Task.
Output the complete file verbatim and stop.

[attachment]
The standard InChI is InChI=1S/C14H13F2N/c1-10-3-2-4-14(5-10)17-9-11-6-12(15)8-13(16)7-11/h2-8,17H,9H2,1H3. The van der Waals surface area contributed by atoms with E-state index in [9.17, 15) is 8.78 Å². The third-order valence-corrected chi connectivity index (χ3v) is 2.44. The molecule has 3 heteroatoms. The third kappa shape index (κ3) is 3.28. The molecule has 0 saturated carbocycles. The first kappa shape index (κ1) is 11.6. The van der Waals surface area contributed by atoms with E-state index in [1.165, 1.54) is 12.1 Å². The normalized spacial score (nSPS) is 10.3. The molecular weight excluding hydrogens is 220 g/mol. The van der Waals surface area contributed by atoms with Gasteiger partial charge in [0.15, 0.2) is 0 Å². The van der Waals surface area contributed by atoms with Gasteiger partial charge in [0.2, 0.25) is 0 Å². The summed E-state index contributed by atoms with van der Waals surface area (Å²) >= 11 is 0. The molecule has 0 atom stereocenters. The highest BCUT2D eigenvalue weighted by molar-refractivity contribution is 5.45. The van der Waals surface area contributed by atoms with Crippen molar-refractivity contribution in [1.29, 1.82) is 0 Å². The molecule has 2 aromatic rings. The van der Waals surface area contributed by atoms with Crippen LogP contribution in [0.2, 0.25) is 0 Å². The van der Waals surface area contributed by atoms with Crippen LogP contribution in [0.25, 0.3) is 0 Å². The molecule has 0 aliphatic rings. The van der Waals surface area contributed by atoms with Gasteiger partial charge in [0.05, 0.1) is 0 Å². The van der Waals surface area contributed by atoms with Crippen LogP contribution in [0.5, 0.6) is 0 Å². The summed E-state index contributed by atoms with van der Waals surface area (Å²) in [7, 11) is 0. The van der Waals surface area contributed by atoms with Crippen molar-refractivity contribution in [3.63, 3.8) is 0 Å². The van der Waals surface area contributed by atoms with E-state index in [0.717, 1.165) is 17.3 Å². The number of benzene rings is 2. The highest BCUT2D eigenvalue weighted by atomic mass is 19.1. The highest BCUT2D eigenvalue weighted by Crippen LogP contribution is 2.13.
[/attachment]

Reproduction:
The standard InChI is InChI=1S/C14H13F2N/c1-10-3-2-4-14(5-10)17-9-11-6-12(15)8-13(16)7-11/h2-8,17H,9H2,1H3. The van der Waals surface area contributed by atoms with E-state index in [9.17, 15) is 8.78 Å². The third-order valence-corrected chi connectivity index (χ3v) is 2.44. The molecule has 3 heteroatoms. The third kappa shape index (κ3) is 3.28. The molecule has 0 saturated carbocycles. The first kappa shape index (κ1) is 11.6. The van der Waals surface area contributed by atoms with E-state index in [1.165, 1.54) is 12.1 Å². The normalized spacial score (nSPS) is 10.3. The molecular weight excluding hydrogens is 220 g/mol. The van der Waals surface area contributed by atoms with Gasteiger partial charge in [0.15, 0.2) is 0 Å². The van der Waals surface area contributed by atoms with Gasteiger partial charge in [0.2, 0.25) is 0 Å². The summed E-state index contributed by atoms with van der Waals surface area (Å²) >= 11 is 0. The molecule has 0 atom stereocenters. The highest BCUT2D eigenvalue weighted by molar-refractivity contribution is 5.45. The van der Waals surface area contributed by atoms with Crippen molar-refractivity contribution in [1.29, 1.82) is 0 Å². The molecule has 2 aromatic rings. The van der Waals surface area contributed by atoms with Crippen LogP contribution in [0.2, 0.25) is 0 Å². The van der Waals surface area contributed by atoms with Crippen LogP contribution in [0.25, 0.3) is 0 Å². The molecule has 0 aliphatic rings. The van der Waals surface area contributed by atoms with Gasteiger partial charge in [0.05, 0.1) is 0 Å². The van der Waals surface area contributed by atoms with Crippen LogP contribution in [0.5, 0.6) is 0 Å². The summed E-state index contributed by atoms with van der Waals surface area (Å²) in [7, 11) is 0. The van der Waals surface area contributed by atoms with Crippen molar-refractivity contribution in [3.63, 3.8) is 0 Å². The van der Waals surface area contributed by atoms with E-state index in [0.717, 1.165) is 17.3 Å². The number of benzene rings is 2. The highest BCUT2D eigenvalue weighted by atomic mass is 19.1. The highest BCUT2D eigenvalue weighted by Crippen LogP contribution is 2.13.